There has been lots of discussion about the AN-ACC assessment processes and what is within control of AN-ACC Coordinators versus what is left to the independent assessment workforce that assesses our consumers. Instead of an internally resourced and led process, AN-ACC has outsourced the funding assessment process to external assessors.
However, providers can regain control and clarity of their consumers’ funding classifications by understanding how an AN-ACC class is determined, and then forecasting the likely assessment outcomes (in the form of case mix alignment) for their entire consumer population. This means that AN-ACC Coordinators will need to identify and plan out their consumers who can now either be assessed up or down for more or, less funding. Each case mix brings a new weighting of required care minutes across the residential aged care facilities (RACFs) as well.
The above changes in funding models make it necessary to make changes in operations as well – namely in staff’s mindset on how they see and, consequently, document the consumer’s care needs. While staff only needed to think about the individual consumer’s care requirements under ACFI, AN-ACC uses a capabilities approach and changes focus to take account holistically of the person’s physical functions, cognition, behaviour, motivation, and organisational ability. This is major shift in mindset from looking at the consumer’s assessed care need to instead looking more deeply at the consumer’s ability and motivation to perform tasks and providing the best interventions to support their ability.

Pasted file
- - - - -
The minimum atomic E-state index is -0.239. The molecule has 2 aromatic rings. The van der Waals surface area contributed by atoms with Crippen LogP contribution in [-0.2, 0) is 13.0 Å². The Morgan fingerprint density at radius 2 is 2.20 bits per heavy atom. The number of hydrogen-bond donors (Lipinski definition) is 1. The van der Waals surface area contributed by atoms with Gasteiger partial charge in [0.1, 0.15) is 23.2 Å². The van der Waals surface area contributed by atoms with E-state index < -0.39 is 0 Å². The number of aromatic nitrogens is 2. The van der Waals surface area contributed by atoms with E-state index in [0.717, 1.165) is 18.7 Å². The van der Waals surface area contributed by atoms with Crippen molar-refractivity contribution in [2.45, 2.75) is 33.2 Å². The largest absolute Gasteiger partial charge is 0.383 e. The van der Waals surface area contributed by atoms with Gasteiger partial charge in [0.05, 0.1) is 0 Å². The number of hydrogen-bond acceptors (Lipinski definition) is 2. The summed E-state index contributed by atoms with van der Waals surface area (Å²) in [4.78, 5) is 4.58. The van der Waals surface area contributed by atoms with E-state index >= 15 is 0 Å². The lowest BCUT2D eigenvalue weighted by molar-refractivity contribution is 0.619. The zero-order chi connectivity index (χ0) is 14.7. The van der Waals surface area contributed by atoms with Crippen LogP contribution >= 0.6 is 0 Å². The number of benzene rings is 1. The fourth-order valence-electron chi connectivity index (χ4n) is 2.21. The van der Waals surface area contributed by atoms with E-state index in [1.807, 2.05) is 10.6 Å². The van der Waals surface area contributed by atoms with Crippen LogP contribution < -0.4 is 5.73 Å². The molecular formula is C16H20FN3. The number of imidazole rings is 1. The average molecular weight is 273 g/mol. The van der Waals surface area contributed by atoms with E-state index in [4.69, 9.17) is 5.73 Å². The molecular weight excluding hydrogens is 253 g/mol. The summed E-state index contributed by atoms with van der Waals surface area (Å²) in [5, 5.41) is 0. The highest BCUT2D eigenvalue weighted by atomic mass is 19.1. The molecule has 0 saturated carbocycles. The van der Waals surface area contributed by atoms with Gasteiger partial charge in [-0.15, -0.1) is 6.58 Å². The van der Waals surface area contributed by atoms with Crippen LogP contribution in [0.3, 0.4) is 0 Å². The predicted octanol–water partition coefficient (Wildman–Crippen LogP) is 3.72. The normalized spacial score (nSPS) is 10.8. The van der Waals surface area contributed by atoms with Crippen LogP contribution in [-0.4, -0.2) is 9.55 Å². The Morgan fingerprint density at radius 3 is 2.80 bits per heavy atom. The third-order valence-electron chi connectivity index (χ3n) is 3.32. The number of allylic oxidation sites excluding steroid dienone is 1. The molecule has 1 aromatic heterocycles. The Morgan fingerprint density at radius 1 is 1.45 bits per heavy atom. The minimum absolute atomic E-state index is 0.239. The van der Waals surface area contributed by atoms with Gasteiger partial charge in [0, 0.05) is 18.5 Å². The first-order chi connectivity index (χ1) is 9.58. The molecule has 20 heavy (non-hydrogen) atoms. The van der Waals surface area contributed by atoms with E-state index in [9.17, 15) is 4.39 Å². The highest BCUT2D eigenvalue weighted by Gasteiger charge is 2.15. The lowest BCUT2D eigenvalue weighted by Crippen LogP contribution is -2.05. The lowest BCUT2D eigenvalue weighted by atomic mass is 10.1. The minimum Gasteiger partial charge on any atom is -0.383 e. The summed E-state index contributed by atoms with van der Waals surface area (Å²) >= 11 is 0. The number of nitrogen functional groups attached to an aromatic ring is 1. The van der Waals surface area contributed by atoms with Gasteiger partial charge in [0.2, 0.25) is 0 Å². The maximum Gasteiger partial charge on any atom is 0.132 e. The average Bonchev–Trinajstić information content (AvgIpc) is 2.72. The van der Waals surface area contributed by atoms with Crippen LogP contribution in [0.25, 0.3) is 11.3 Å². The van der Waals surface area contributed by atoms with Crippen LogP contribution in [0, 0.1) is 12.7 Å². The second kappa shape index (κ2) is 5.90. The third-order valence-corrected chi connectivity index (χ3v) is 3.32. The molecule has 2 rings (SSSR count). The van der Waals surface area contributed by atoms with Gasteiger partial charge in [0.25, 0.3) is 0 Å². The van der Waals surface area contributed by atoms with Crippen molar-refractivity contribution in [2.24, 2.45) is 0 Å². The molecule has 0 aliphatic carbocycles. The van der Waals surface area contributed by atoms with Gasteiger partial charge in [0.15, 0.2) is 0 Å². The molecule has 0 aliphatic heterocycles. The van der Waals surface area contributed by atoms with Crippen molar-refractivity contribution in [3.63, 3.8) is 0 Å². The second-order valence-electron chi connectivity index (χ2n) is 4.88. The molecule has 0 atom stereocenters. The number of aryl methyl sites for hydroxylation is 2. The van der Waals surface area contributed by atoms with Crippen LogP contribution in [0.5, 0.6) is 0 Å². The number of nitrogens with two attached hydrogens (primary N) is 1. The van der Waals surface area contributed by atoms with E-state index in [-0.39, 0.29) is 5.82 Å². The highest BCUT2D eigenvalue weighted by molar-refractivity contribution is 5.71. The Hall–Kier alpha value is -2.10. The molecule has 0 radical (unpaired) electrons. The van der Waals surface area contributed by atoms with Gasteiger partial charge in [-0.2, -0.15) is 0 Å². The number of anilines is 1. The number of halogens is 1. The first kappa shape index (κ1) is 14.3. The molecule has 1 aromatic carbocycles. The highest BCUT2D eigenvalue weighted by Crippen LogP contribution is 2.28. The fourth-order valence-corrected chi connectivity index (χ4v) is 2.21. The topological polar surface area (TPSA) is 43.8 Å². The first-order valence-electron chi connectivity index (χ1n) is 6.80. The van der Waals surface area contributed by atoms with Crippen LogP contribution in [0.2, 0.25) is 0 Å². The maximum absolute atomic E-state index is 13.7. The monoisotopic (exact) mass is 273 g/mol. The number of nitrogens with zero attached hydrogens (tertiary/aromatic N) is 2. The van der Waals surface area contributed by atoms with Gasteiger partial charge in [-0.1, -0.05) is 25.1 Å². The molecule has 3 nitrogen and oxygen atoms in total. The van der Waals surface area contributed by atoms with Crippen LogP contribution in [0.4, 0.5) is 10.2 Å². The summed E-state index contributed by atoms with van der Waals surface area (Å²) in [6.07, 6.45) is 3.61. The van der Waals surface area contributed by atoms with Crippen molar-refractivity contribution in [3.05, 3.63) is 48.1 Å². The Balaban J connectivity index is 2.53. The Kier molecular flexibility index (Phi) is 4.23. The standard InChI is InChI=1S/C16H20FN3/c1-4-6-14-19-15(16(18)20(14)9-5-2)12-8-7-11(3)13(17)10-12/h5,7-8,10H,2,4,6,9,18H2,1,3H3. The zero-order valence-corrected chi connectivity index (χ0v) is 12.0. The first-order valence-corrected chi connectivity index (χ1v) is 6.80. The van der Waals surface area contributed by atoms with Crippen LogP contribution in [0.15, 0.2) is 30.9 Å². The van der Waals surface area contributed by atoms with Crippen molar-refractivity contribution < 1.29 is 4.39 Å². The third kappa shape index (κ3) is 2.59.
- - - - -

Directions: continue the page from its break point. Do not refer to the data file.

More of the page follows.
The big things to focus on
- Proactive systems for clinical assessment and care plans
- Assessments and Care Plans which encompass holistic, needs-based, clinical assessments
- Workforce skills; supporting clinical teams to become experts in individual, tailored and person-centred care planning that clearly and succinctly paint the correct and complete picture of the consumer’s capabilities and preferences for care delivery.
We know that assessors are collating the required information from our clinical documentation systems in order to fulfill the requirements for their assessments. In addition, we also know that often, they only have approximately one hour to complete their assessment, so the easier it is for them to gather the full clinical picture of each consumer, the more successful RACFs are likely to be in their forecasted assessment outcomes. This means a major shift away from exceptional reporting, towards regular reporting of consumers’ abilities and care interventions, especially for those with mobility, functional, cognitive, and behavioural changes.
This is the perfect time to review your facility’s approach to documentation of clinical care interventions – from assessed care needs mentioned in care plans to regularly documenting what the person can do and what level of support they require from our care and clinical teams. Optimising this key piece of information for the assessors will produce more accurate and successful forecasts of AN-ACC assessment outcomes.
If you haven’t started or are struggling to forecast and validate the consumer classifications for each of your homes, then our AN-ACC Optimisation program provides a supported approach to using the clinical assessments on your consumers under the guidance of our Consultants. Not only does this approach reinforce your team’s learning of the AN-ACC assessments, but it also identifies reassessment requests that need to be put through to optimise funding and care minute requirements.
Find out more about how our AN-ACC Optimisation program can support you to validate the accuracy of AN-ACC subsidies and train your team on the AN-ACC assessment tools to embed a sustainable AN-ACC identification process within your organisation.
If you’re looking to advance your team’s understanding of the AN-ACC assessments and how to use them, then our AN-ACC Advance Module 2 course will give you good grounding in this from a theoretical perspective.